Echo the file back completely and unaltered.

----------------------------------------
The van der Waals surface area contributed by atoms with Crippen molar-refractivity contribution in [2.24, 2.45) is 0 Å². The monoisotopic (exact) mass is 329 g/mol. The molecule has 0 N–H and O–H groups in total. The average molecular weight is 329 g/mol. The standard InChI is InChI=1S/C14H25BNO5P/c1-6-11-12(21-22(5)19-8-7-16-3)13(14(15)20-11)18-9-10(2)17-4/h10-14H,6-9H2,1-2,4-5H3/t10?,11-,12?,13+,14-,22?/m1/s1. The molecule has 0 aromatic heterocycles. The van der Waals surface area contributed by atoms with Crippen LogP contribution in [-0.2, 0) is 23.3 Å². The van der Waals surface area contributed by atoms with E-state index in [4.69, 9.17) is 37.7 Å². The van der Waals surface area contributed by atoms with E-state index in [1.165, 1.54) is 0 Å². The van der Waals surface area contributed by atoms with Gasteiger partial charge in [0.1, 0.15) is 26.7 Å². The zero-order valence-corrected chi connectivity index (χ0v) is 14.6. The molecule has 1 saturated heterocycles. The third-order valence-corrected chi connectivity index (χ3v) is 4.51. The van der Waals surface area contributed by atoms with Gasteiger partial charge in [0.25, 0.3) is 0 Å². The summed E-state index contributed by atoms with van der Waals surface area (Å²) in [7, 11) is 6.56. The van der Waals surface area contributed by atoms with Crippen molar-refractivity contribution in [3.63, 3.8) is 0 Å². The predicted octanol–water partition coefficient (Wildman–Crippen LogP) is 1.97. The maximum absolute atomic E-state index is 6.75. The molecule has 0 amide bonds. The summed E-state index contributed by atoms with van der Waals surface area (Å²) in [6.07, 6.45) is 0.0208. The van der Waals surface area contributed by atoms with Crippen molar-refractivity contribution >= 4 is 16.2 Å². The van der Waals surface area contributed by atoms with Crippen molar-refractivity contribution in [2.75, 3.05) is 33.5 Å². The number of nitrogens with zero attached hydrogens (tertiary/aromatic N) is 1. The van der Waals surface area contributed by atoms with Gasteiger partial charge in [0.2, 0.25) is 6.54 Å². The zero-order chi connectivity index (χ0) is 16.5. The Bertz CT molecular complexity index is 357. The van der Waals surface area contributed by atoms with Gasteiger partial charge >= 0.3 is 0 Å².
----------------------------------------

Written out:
The van der Waals surface area contributed by atoms with Crippen molar-refractivity contribution in [2.24, 2.45) is 0 Å². The monoisotopic (exact) mass is 329 g/mol. The molecule has 0 N–H and O–H groups in total. The average molecular weight is 329 g/mol. The standard InChI is InChI=1S/C14H25BNO5P/c1-6-11-12(21-22(5)19-8-7-16-3)13(14(15)20-11)18-9-10(2)17-4/h10-14H,6-9H2,1-2,4-5H3/t10?,11-,12?,13+,14-,22?/m1/s1. The molecule has 0 aromatic heterocycles. The van der Waals surface area contributed by atoms with Crippen LogP contribution in [-0.2, 0) is 23.3 Å². The van der Waals surface area contributed by atoms with E-state index in [4.69, 9.17) is 37.7 Å². The van der Waals surface area contributed by atoms with E-state index in [1.165, 1.54) is 0 Å². The van der Waals surface area contributed by atoms with Gasteiger partial charge in [0.1, 0.15) is 26.7 Å². The zero-order valence-corrected chi connectivity index (χ0v) is 14.6. The molecule has 1 saturated heterocycles. The third-order valence-corrected chi connectivity index (χ3v) is 4.51. The van der Waals surface area contributed by atoms with Gasteiger partial charge in [0.25, 0.3) is 0 Å². The summed E-state index contributed by atoms with van der Waals surface area (Å²) in [7, 11) is 6.56. The van der Waals surface area contributed by atoms with Crippen molar-refractivity contribution in [3.63, 3.8) is 0 Å². The predicted octanol–water partition coefficient (Wildman–Crippen LogP) is 1.97. The maximum absolute atomic E-state index is 6.75. The molecule has 0 amide bonds. The summed E-state index contributed by atoms with van der Waals surface area (Å²) in [6.07, 6.45) is 0.0208. The van der Waals surface area contributed by atoms with Crippen molar-refractivity contribution >= 4 is 16.2 Å². The van der Waals surface area contributed by atoms with Crippen molar-refractivity contribution in [2.75, 3.05) is 33.5 Å². The number of nitrogens with zero attached hydrogens (tertiary/aromatic N) is 1. The van der Waals surface area contributed by atoms with Gasteiger partial charge in [0.2, 0.25) is 6.54 Å². The zero-order chi connectivity index (χ0) is 16.5. The Bertz CT molecular complexity index is 357. The van der Waals surface area contributed by atoms with Gasteiger partial charge >= 0.3 is 0 Å².